I also met several writers struggling to break into publishing. One woman has written a biography about a relative of hers who was the “father of American apiculture.” He was the person to figure out the “bee space” the specific distance that bees maintain between honeycombs. This allowed bee keepers to create bee boxes with walls that slide in and out without harming the bees. Another woman mentioned wanting to write about the women of the Jazz era who were not allowed to play in clubs.
It is such a treat to meet people who are so fired up about a subject that they want to share it with others. I hope my book Anatomy of Nonfiction: how to write true stories for children will help them hone their craft, so that someday I will walk into a bookstore and see a new bee book or biography of a Jazz legend. That is what I find so amazing in this children’s book business. We are all eager to share what we know, if for no other reason than to someday get to read the other person’s book. There is no competition because we all have our own projects and passions. And it behooves all of us to lend a hand. The more amazing nonfiction that is out there, the better it is for the reader, the publishers and for the writer. More fuel for the fire in all of us.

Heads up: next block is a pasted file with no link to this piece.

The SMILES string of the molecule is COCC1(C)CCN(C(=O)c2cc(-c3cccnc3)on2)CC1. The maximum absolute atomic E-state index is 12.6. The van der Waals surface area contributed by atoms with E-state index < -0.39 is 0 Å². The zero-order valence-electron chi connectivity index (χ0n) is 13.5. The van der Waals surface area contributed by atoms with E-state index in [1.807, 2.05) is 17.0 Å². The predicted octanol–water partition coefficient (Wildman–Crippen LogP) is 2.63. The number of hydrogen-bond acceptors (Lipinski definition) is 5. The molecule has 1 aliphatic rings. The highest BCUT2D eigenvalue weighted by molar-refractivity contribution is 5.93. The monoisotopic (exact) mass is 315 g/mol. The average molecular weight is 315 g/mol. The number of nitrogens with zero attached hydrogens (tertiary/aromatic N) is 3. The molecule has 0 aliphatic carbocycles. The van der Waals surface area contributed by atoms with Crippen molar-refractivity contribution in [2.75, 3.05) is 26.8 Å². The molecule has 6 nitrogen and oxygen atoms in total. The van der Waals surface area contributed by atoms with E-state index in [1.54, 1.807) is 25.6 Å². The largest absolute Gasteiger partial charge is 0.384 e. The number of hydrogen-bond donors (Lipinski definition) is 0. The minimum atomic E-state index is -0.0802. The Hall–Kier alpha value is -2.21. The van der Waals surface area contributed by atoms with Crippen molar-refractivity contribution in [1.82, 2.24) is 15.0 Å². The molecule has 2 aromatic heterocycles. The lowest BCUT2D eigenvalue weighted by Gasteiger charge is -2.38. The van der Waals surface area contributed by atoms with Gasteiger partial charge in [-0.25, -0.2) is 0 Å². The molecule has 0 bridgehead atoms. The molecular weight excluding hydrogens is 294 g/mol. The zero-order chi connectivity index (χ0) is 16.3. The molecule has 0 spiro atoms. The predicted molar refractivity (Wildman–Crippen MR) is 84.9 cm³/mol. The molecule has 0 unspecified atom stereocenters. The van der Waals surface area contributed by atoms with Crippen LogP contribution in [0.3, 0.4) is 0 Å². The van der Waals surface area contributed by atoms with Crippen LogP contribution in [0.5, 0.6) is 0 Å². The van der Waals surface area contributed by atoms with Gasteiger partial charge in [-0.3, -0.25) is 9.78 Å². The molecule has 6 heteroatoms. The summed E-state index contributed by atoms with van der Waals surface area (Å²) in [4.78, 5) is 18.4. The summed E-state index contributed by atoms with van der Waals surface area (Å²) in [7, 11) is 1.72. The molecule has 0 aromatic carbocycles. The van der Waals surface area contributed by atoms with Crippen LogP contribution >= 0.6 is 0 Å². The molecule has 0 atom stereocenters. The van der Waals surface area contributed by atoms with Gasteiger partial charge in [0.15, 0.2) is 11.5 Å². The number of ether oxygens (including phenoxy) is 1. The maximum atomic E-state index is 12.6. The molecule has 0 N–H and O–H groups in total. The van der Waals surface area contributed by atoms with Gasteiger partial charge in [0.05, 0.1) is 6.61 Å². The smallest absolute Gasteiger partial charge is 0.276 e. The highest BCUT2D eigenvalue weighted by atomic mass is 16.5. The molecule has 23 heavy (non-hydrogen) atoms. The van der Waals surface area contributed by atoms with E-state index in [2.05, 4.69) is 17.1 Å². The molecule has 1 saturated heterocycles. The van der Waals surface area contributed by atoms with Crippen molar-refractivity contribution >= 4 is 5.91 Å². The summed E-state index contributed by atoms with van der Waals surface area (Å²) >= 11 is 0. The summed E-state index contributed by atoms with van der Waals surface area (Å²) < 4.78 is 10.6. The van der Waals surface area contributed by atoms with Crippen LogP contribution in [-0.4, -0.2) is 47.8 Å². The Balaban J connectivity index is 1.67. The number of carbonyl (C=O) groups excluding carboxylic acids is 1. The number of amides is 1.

Some photos of the day --
See you next year!